Coward had a wry humour but again, his words dovetailed together beautifully, he was quaint but knowingly so and possessed a certain acidic observation expressed in his songs. There was wit, as with Morrissey (though Morrissey was always driven by frustrated sexual desire). Morrissey is a rather tormented man and with him, the interior person is very much externalised, opening himself and becoming vulnerable to attack. But my inspiration from that is to do with the substance of ordinary life which he expresses – everyday life of course being extremely interesting when elucidated by a writer like Morrissey or Alan Bennett. And this general approach is certainly inspiring to me as a writer. I think, talking about life in a literal way can create poetry, even if one is virtually journalistic. Ray Davies talks about a girl who lives on purple hearts and cigarettes, I mean the words sound brilliant. I am lyrically a literalist. Syd Barrett seemed to become rather more obscure as a lyricist after his breakdown. However it is the lyrics to See Emily Play which move me. A girl “gazes through trees in sorrow, hardly a sound till tomorrow”, I mean it is haunting and beautiful, and as such, Syd is, in this instance at least, more of an orthodox poet among my other lyrical influences. Actually I don’t draw from these writers very much. I have always written from within and tried to avoid derivation, but Bob Dylan and Cat Stevens probably made me express serious issues from the outset as a writer. Beyond this, I wouldn’t care to be influenced as a writer. I don’t like mundane lyrics, trite stuff.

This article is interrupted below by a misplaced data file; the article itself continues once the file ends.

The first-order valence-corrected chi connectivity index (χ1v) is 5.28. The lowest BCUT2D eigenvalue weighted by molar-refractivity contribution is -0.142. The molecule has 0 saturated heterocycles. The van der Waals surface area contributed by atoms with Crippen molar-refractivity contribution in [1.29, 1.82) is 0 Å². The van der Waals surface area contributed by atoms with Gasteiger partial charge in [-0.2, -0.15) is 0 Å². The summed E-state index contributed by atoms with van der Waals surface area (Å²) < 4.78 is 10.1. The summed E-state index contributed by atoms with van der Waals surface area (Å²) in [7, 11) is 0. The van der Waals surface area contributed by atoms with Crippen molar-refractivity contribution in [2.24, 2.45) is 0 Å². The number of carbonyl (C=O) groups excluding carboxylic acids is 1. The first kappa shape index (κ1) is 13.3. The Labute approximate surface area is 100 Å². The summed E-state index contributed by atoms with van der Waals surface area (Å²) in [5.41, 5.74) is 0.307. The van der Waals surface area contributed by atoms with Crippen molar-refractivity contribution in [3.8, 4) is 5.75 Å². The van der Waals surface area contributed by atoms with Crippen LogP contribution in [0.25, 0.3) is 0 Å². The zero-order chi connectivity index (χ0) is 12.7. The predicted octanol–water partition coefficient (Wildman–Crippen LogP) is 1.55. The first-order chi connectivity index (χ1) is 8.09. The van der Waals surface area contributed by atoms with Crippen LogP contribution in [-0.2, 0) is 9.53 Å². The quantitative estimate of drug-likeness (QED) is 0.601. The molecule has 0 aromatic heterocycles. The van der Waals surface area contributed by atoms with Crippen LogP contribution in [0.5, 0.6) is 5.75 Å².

You’re a West Midlands band – do you draw influence from your surroundings and are there any other West Midlands bands that you admire?